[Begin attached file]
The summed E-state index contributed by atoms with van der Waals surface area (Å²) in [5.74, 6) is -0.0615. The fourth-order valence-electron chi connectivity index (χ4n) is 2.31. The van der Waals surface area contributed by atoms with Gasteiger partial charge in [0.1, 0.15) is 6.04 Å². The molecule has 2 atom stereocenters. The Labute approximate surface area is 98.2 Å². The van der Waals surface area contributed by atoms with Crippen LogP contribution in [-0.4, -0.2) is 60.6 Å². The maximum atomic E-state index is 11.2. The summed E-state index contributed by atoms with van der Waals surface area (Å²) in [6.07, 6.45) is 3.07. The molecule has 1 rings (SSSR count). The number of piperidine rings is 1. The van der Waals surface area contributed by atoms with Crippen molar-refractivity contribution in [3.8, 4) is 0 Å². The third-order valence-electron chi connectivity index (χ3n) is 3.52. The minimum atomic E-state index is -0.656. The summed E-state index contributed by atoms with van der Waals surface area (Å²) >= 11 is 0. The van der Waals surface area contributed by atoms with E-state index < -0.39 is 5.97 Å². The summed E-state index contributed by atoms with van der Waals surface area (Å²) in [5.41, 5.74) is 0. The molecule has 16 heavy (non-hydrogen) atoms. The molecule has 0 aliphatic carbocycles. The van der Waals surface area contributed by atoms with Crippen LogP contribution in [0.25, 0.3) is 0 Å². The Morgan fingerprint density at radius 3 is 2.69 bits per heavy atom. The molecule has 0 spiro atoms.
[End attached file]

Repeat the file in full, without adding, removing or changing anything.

The summed E-state index contributed by atoms with van der Waals surface area (Å²) in [5.74, 6) is -0.0615. The fourth-order valence-electron chi connectivity index (χ4n) is 2.31. The van der Waals surface area contributed by atoms with Gasteiger partial charge in [0.1, 0.15) is 6.04 Å². The molecule has 2 atom stereocenters. The Labute approximate surface area is 98.2 Å². The van der Waals surface area contributed by atoms with Crippen LogP contribution in [-0.4, -0.2) is 60.6 Å². The maximum atomic E-state index is 11.2. The summed E-state index contributed by atoms with van der Waals surface area (Å²) in [6.07, 6.45) is 3.07. The molecule has 1 rings (SSSR count). The number of piperidine rings is 1. The van der Waals surface area contributed by atoms with Crippen molar-refractivity contribution in [3.8, 4) is 0 Å². The third-order valence-electron chi connectivity index (χ3n) is 3.52. The minimum atomic E-state index is -0.656. The summed E-state index contributed by atoms with van der Waals surface area (Å²) >= 11 is 0. The van der Waals surface area contributed by atoms with E-state index < -0.39 is 5.97 Å². The summed E-state index contributed by atoms with van der Waals surface area (Å²) in [5.41, 5.74) is 0. The molecule has 16 heavy (non-hydrogen) atoms. The molecule has 0 aliphatic carbocycles. The van der Waals surface area contributed by atoms with Crippen LogP contribution in [0.25, 0.3) is 0 Å². The Morgan fingerprint density at radius 3 is 2.69 bits per heavy atom. The molecule has 0 spiro atoms.